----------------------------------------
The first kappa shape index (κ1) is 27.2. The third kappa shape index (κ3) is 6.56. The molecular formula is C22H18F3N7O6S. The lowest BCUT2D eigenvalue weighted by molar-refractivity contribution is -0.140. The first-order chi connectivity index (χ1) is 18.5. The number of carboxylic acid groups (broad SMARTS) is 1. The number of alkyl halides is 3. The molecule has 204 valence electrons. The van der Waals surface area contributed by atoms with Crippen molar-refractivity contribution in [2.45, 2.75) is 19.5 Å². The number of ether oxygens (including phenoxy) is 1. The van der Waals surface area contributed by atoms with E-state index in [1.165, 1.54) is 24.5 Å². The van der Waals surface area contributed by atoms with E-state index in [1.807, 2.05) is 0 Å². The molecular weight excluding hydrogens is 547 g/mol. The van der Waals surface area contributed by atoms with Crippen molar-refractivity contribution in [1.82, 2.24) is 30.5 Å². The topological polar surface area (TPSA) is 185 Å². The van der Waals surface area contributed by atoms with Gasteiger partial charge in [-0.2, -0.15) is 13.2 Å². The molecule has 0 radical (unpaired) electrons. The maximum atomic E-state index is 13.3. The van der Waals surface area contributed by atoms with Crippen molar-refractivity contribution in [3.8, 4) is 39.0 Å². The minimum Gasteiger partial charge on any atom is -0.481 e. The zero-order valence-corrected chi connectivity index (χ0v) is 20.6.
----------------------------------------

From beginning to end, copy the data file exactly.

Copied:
The first kappa shape index (κ1) is 27.2. The third kappa shape index (κ3) is 6.56. The molecular formula is C22H18F3N7O6S. The lowest BCUT2D eigenvalue weighted by molar-refractivity contribution is -0.140. The first-order chi connectivity index (χ1) is 18.5. The number of carboxylic acid groups (broad SMARTS) is 1. The number of alkyl halides is 3. The molecule has 204 valence electrons. The van der Waals surface area contributed by atoms with Crippen molar-refractivity contribution in [2.45, 2.75) is 19.5 Å². The number of ether oxygens (including phenoxy) is 1. The van der Waals surface area contributed by atoms with E-state index in [1.165, 1.54) is 24.5 Å². The van der Waals surface area contributed by atoms with E-state index in [1.807, 2.05) is 0 Å². The molecular weight excluding hydrogens is 547 g/mol. The van der Waals surface area contributed by atoms with Crippen molar-refractivity contribution in [1.82, 2.24) is 30.5 Å². The topological polar surface area (TPSA) is 185 Å². The van der Waals surface area contributed by atoms with Gasteiger partial charge in [-0.2, -0.15) is 13.2 Å². The molecule has 0 radical (unpaired) electrons. The maximum atomic E-state index is 13.3. The van der Waals surface area contributed by atoms with Crippen molar-refractivity contribution in [3.8, 4) is 39.0 Å². The minimum Gasteiger partial charge on any atom is -0.481 e. The zero-order valence-corrected chi connectivity index (χ0v) is 20.6.